Have You Heard About Learning Pods and Microschools?
A September poll by EdChoice shows parents are most concerned about two things: their children being exposed to the coronavirus at school and their children falling behind in their studies. This leaves parents who value in-person instruction and peer interaction between a rock and hard place, especially if they need to get back to work or don’t feel equipped to provide the support their child needs.
Enter learning pods and microschools.
These small school environments are typically formed by “small clusters of families that pool resources and collaborate to educate their children.” Pods – also known as “pandemic pods” – and microschools can look a little different, but both aim to offer a small, in-person, customizable environment and can do so without the distancing measures required of large classrooms or the isolation of virtual only instruction.
In pods, parents may take on teaching roles to serve a handful of students while microschools may employ a small teaching staff to serve more students – as few as 5 and as many as 150. Depending on the model, staff, curriculum, and enrollment, these learning communities could be classified as homeschool groups, private schools, or support for public school students learning online. Pods are also marked by their sudden rise to prominence in 2020 while microschools have been gaining popularity for several years.
How interested are parents in small school environments?
Enrollment in microschools has jumped since the beginning of the year. Pods are more decentralized and thus harder to track, but there is clear interest in joining or forming pods. The only question now is whether this trend will continue.
At the end of July, a majority of parents said they were considering a change or had already made a change in their children’s education, signifying an important shift in mindset.
It’s undeniable that the coronavirus pandemic and its impact on schools have upended educational norms in unprecedented ways as families increasingly expect customer service from their education providers and desire customization for both convenience and safety’s sake. Shifting attitudes toward education the longer the coronavirus influences school schedules may mean smaller, independent learning environments become a more prominent fixture of the education landscape.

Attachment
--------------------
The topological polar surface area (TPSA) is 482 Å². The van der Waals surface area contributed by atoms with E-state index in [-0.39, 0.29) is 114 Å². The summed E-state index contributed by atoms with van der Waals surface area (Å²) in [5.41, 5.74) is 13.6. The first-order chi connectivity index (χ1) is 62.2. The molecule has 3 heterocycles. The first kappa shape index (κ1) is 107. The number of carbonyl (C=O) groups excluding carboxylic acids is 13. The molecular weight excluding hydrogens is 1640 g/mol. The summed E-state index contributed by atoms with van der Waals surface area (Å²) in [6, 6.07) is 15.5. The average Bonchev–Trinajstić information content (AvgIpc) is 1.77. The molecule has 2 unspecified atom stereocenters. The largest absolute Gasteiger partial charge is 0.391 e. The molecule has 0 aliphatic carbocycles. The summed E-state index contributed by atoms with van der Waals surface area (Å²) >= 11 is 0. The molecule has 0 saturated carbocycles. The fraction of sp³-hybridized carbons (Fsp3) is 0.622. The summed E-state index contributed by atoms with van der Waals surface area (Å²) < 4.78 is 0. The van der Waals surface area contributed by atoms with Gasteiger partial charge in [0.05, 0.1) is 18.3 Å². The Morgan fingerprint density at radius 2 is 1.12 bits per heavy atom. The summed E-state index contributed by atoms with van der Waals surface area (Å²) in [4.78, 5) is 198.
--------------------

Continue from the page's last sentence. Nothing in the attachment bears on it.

The concept of small schools is nothing new – from the one-room schoolhouse of Laura Ingalls Wilder to homeschooling co-ops today, settings fueled by the vision and needs of close-knit communities remain an important part of American education. In 2020, these models also have the potential to address parents’ most pressing concerns.
Teachers may also find themselves drawn into this developing world if they want to skip the glass desk partitions and focus on fewer students with the possibility of earning more.
Is this a good option for you and your family? That largely depends on your location, circumstances, concerns, values, and lifestyle. Fortunately, the resources available to interested parents are only growing more robust.
To Mississippi’s credit, most schools have reopened for full or part-time traditional instruction, so the search for in-person education options may not be as urgent here as in some other states. But if you’re in a school offering virtual instruction only, you’re unable to get the services or individualized instruction your child needs, or you simply believe a smaller environment would better serve your child, a pod or microschool may be worth considering.
For more information on forming a pod or microschool, check out National School Choice Week’s “How to” Guide. To find out what types of school options are around you, go to the Mississippi School Finder. If you and your family are already experiencing podding or microschooling, tell us about it!